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Jennifer Aniston, Joaquin Phoenix and ‘Slave Play’: Take a Dip Into Our Fall Preview

Fall is almost here, and it’s sweeping in with a bounty of film releases, Broadway debuts and gallery exhibitions. The New York Times is your guide to the feast; here are some of our favorite articles from the Arts & Leisure New Season issue.

A jukebox musical depicting her life story — including the years of physical abuse she suffered — is coming to Broadway. But Tina Turner has nothing to do with it. Instead, the singer is savoring her retirement at a chateau in Switzerland, her career and worries behind her.

“I don’t know if I could ever forgive all that Ike ever did to me,” she said, but “Ike’s dead.” Turner laughed. “So we don’t have to worry about him.”

Fifteen years after “Friends” ended, she is returning to TV in Apple’s “The Morning Show” as a news anchor dealing with ageism, sexism and her co-host’s misconduct.

“There’s a similarity to my life,” Aniston acknowledged. “I relate in ways of feeling like, when you don’t want to be seen, and you don’t want to go out of the house, and you want to just scream, and you don’t want to walk on a red carpet. I don’t want to stand behind a podium, I don’t want to have my photograph taken, I want to just cry today. You know?”

Set on the grounds of a Virginia plantation, its racially charged sex talk and simulated dominance and submission are potentially so triggering that a pre-Broadway production supplied post-show lobby counselors.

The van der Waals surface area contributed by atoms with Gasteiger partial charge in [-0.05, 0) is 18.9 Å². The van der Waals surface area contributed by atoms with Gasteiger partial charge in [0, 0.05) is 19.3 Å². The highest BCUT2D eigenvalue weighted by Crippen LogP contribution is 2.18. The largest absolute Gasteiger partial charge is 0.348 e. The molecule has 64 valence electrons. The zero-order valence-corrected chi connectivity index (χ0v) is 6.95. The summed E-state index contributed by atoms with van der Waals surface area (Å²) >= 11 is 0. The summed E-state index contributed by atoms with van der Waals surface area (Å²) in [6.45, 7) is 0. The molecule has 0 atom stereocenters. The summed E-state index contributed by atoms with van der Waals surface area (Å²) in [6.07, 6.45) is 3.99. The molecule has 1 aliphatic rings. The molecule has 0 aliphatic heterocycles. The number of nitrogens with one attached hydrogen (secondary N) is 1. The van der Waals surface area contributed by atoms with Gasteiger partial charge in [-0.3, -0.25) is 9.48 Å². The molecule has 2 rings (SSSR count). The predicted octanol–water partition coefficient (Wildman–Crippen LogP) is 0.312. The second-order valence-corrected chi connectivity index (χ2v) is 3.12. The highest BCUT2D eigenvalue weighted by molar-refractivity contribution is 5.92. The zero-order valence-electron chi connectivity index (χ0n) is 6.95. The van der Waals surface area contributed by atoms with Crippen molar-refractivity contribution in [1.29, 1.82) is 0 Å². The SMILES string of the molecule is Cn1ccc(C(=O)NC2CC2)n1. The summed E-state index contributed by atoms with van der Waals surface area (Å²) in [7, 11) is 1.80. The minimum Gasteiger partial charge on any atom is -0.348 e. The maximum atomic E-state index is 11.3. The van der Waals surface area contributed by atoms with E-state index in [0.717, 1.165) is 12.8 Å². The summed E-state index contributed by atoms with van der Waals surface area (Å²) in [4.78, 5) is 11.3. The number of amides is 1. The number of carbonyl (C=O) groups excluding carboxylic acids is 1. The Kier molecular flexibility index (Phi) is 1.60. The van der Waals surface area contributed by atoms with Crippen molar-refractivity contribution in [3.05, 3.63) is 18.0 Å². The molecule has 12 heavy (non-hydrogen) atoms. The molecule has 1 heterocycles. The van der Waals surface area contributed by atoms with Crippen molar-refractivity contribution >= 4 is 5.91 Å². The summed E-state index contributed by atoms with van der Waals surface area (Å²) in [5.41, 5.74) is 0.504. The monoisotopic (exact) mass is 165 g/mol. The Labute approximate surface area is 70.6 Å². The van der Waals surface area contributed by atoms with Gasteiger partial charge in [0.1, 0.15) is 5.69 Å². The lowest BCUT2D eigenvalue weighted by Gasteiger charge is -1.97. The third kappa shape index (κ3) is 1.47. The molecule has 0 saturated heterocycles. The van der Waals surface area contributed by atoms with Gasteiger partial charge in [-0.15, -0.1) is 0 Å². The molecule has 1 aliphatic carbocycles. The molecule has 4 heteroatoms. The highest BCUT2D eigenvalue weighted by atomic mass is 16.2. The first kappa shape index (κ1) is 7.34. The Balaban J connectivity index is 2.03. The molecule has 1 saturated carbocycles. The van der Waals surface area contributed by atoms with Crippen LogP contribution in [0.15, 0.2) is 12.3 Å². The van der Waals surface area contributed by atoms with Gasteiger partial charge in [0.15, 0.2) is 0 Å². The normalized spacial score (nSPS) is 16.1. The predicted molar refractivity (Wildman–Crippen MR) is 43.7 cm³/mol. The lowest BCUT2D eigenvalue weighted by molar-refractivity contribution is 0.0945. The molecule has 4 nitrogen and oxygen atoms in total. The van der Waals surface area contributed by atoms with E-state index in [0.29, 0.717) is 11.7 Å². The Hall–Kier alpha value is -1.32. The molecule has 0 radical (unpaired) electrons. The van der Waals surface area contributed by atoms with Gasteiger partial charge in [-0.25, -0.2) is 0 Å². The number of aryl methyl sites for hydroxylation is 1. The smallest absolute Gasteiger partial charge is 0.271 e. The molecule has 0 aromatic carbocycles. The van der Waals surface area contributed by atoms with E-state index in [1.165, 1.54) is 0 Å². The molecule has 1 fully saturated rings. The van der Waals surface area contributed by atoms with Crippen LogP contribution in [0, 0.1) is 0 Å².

“Enjoy the show. Or don’t. I don’t know — watch the show,” Jeremy O. Harris, the playwright, told the audience at a preview performance. “And leave the theater and talk about it. That’s why I wrote it.”

How did an unpredictable star known for loners and killers wind up in a studio blockbuster based on a comic book? Think of it more as a character study.

“It’s up to the artist to find the way to tell stories that are meaningful,” Phoenix said. “If my nephews are not going to sit through a two-hour movie, what are you going to do? You just have to pursue what’s truthful to you, and either someone’s interested or they’re not.”

Howard gets personal with her debut solo album “Jaime,” which memorializes the older sister she lost in childhood to cancer.

“She was a thinker,” Howard said. “She was a creator. She was just immaculate, just genius-level stuff. She taught me that if it don’t feel right, that means it’s not right. She taught me everything about everything.”

“I’ve been celibate for at least 15 years. One loses track, because it just doesn’t matter — or at least it doesn’t matter to me,” Hamilton told Kyle Buchanan. “I have a very romantic relationship with my world every day and the people who are in it.”

Betye Saar, whose work was central to the Black Power and feminist movements of the last century, is finally getting mainstream recognition, with concurrent solo shows set to open in the fall at two major museums — the Museum of Modern Art in New York and the Los Angeles County Museum of Art.

“I think the chanciest thing is to put spirituality in art,” Saar said. “Because people don’t understand it. Writers don’t know what to do with it. They’re scared of it, so they ignore it. But if there’s going to be any universal consciousness-raising, you have to deal with it, even though people will ridicule you.”

Ruby Rose talks facing down the critics as the first gay Batwoman on TV; After a sexual harassment scandal rocked the set, Amazon’s “Transparent” closes up shop with a musical finale; and the Joyce Theater’s new director of programming offers a new vision for the esteemed dance-dedicated theater’s fall offerings (for starters, no white men).

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